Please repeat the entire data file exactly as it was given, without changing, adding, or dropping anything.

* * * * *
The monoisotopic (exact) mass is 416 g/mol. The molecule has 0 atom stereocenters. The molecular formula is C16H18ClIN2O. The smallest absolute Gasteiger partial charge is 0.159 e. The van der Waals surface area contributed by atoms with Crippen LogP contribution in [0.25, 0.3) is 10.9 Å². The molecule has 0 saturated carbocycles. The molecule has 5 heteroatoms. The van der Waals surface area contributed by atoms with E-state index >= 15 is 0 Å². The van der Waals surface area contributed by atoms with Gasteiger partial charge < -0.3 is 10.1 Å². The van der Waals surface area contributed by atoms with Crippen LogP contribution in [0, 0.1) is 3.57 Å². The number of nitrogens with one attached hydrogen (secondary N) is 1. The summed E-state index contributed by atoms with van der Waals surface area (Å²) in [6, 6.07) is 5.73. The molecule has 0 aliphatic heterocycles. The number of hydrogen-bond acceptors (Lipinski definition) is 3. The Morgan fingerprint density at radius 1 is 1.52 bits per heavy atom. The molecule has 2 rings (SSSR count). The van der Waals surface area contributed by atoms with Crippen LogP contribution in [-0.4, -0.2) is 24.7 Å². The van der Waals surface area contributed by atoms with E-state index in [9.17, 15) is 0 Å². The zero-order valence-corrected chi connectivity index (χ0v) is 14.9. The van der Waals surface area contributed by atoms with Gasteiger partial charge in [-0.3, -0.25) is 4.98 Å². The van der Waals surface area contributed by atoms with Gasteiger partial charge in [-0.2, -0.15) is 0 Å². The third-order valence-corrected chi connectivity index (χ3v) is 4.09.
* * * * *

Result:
The monoisotopic (exact) mass is 416 g/mol. The molecule has 0 atom stereocenters. The molecular formula is C16H18ClIN2O. The smallest absolute Gasteiger partial charge is 0.159 e. The van der Waals surface area contributed by atoms with Crippen LogP contribution in [0.25, 0.3) is 10.9 Å². The molecule has 0 saturated carbocycles. The molecule has 5 heteroatoms. The van der Waals surface area contributed by atoms with E-state index >= 15 is 0 Å². The van der Waals surface area contributed by atoms with Gasteiger partial charge < -0.3 is 10.1 Å². The van der Waals surface area contributed by atoms with Crippen LogP contribution in [0, 0.1) is 3.57 Å². The number of nitrogens with one attached hydrogen (secondary N) is 1. The summed E-state index contributed by atoms with van der Waals surface area (Å²) in [6, 6.07) is 5.73. The molecule has 0 aliphatic heterocycles. The number of hydrogen-bond acceptors (Lipinski definition) is 3. The Morgan fingerprint density at radius 1 is 1.52 bits per heavy atom. The molecule has 2 rings (SSSR count). The van der Waals surface area contributed by atoms with Crippen LogP contribution in [-0.4, -0.2) is 24.7 Å². The van der Waals surface area contributed by atoms with E-state index in [9.17, 15) is 0 Å². The zero-order valence-corrected chi connectivity index (χ0v) is 14.9. The van der Waals surface area contributed by atoms with Gasteiger partial charge in [-0.3, -0.25) is 4.98 Å². The van der Waals surface area contributed by atoms with Gasteiger partial charge in [-0.2, -0.15) is 0 Å². The third-order valence-corrected chi connectivity index (χ3v) is 4.09.